Bill Murray had been crying. He was wiping at his eyes when the lights came up after the world premiere of St. Vincent at the Toronto International Film Festival on Sept. 5. Murray wasn't the only one: Nearly everyone at the screening had shed a few--mostly happy--tears
"I hadn't seen the movie before then," Murray later told Boise Weekly. "It caught me by surprise."
So it is with St. Vincent. On paper, St. Vincent's storyline is another adorable-kid vs. grumpy-old-man yarn. But there's a reason we watch movies rather than read scripts; and the best reason is Murray.; he turns average material (Get Low, Broken Flowers) into good material and good material into icons (Caddyshack, Stripes, Ghostbusters, Groundhog Day).
It came as no surprise that a new holiday happened during TIFF 2014: Sept. 5 is now Bill Murray Day. Bill Murray Day saw TIFF swing its doors open for all-day free screenings of Murray's best. Fans waited in a steady rainstorm for hours to relive some of their favorite Murray memories, and as day became night, fans had one more memory: St. Vincent, perhaps Murray's best work and closest bet to grab another Oscar nomination (his first was 2003's Lost in Translation). Hundreds of fans squeezed into the world premiere screening of St. Vincent and were rewarded when Murray, co-stars and writer-director Theodore Melfi stepped on stage to soak in an ovation from the soaked-to-the-skin crowd.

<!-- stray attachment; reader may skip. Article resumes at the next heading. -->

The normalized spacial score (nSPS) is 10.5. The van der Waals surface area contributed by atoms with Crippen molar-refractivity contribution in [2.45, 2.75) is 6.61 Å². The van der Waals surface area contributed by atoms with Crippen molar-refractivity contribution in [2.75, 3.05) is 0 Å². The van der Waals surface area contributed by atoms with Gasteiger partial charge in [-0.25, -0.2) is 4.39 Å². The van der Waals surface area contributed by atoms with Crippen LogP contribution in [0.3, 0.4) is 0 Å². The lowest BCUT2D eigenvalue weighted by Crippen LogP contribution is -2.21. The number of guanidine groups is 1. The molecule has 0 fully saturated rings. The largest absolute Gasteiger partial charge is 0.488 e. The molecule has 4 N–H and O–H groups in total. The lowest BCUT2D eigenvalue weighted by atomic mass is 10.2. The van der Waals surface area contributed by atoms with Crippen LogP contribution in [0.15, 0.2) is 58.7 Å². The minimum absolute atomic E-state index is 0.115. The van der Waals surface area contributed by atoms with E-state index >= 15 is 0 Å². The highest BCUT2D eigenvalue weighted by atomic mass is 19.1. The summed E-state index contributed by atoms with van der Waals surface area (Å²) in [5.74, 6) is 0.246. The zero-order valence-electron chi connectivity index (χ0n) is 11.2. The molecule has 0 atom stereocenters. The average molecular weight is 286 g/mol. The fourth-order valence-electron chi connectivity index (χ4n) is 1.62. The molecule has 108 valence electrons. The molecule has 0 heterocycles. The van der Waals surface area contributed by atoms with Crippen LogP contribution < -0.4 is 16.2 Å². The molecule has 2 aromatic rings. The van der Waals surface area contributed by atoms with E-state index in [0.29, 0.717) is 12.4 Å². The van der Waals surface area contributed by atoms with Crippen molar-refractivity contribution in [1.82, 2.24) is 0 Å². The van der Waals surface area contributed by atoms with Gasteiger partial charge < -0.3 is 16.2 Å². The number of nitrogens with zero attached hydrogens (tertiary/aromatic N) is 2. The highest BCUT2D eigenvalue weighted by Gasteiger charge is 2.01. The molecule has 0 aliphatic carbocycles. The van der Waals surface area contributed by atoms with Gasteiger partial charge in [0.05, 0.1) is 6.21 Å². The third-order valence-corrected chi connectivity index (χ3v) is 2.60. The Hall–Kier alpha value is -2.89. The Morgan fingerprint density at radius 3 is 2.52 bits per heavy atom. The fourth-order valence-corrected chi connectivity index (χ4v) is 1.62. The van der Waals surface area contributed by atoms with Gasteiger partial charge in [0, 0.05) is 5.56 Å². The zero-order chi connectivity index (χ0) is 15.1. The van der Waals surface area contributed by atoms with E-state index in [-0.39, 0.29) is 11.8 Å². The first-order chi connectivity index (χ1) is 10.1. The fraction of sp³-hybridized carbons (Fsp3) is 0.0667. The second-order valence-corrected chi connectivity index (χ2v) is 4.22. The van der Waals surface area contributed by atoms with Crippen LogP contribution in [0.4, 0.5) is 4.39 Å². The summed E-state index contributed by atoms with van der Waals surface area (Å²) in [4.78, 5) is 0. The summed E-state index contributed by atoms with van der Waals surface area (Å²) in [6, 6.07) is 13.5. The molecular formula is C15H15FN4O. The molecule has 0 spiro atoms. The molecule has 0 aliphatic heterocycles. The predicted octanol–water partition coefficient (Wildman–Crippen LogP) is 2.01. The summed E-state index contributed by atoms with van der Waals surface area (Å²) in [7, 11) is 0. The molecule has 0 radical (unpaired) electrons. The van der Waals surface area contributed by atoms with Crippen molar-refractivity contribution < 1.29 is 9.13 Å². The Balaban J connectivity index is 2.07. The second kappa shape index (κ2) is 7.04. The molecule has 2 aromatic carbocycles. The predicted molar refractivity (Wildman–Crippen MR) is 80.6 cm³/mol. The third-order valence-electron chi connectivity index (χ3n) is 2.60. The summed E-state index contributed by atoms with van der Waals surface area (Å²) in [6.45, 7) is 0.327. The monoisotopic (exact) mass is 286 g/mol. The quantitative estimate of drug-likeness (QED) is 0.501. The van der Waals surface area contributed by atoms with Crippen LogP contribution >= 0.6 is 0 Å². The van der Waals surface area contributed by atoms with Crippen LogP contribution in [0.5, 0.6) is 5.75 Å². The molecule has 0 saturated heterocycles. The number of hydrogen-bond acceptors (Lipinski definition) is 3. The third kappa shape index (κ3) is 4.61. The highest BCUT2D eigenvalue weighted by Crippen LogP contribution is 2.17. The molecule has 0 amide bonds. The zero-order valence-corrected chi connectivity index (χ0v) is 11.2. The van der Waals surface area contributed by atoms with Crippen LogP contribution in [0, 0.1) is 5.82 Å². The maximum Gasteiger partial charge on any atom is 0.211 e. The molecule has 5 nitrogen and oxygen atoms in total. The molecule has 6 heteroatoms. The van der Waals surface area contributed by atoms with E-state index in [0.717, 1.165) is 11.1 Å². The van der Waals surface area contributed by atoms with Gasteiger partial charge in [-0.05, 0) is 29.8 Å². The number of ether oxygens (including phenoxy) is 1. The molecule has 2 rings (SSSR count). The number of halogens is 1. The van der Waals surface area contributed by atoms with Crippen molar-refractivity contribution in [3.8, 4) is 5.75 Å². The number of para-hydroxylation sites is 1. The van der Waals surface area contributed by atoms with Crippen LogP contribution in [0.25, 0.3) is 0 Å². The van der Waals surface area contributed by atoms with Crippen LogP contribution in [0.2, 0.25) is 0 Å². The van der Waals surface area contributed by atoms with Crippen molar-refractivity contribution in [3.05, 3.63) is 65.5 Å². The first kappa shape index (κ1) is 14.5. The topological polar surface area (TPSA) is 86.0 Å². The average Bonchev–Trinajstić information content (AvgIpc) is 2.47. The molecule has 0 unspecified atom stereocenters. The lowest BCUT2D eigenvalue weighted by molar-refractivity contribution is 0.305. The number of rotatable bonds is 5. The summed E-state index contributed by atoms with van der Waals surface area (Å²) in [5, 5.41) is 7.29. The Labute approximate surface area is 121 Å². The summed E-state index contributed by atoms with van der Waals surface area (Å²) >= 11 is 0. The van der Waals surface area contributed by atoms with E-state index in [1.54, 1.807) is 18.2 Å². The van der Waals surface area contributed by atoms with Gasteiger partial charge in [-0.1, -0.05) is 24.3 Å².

"I think Bill finds what Bill is supposed to do," said Melfi, talking about Murray's far-from-typical acting method. "It's well documented."
Murray didn't miss a beat, adding.,"Ted Melfi couldn't get Jack Nicholson for the part. It's well documented." The moment was hilarious; but in truth, the only adequate comparison to Murray's St. Vincent is Nicholson's Oscar-winning performance in As Good As It Gets.
There are so many more reasons to worship St. Vincent, including 12-year-old Jaeden Lieberher, a wonderfully natural talent, as next-door-neighbor Oliver, who helps polish Vincent's (Murray) halo, and Melissa McCarthy as Oliver's mom in a smartly dialed-down performance. Also in the near-perfect cast are the always-great Chris O'Dowd as Oliver's priest/teacher and Naomi Watts as Vincent's pregnant stripper/girlfriend/housekeeper (Oh, hell. She's a prostitute).
You'll notice I shared little about St. Vincent's plot or surprises, of which there are many. That's because of how much I love this film and how much I want you to see Murray's finest 102 minutes to date. I will tell you this: Take some tissues.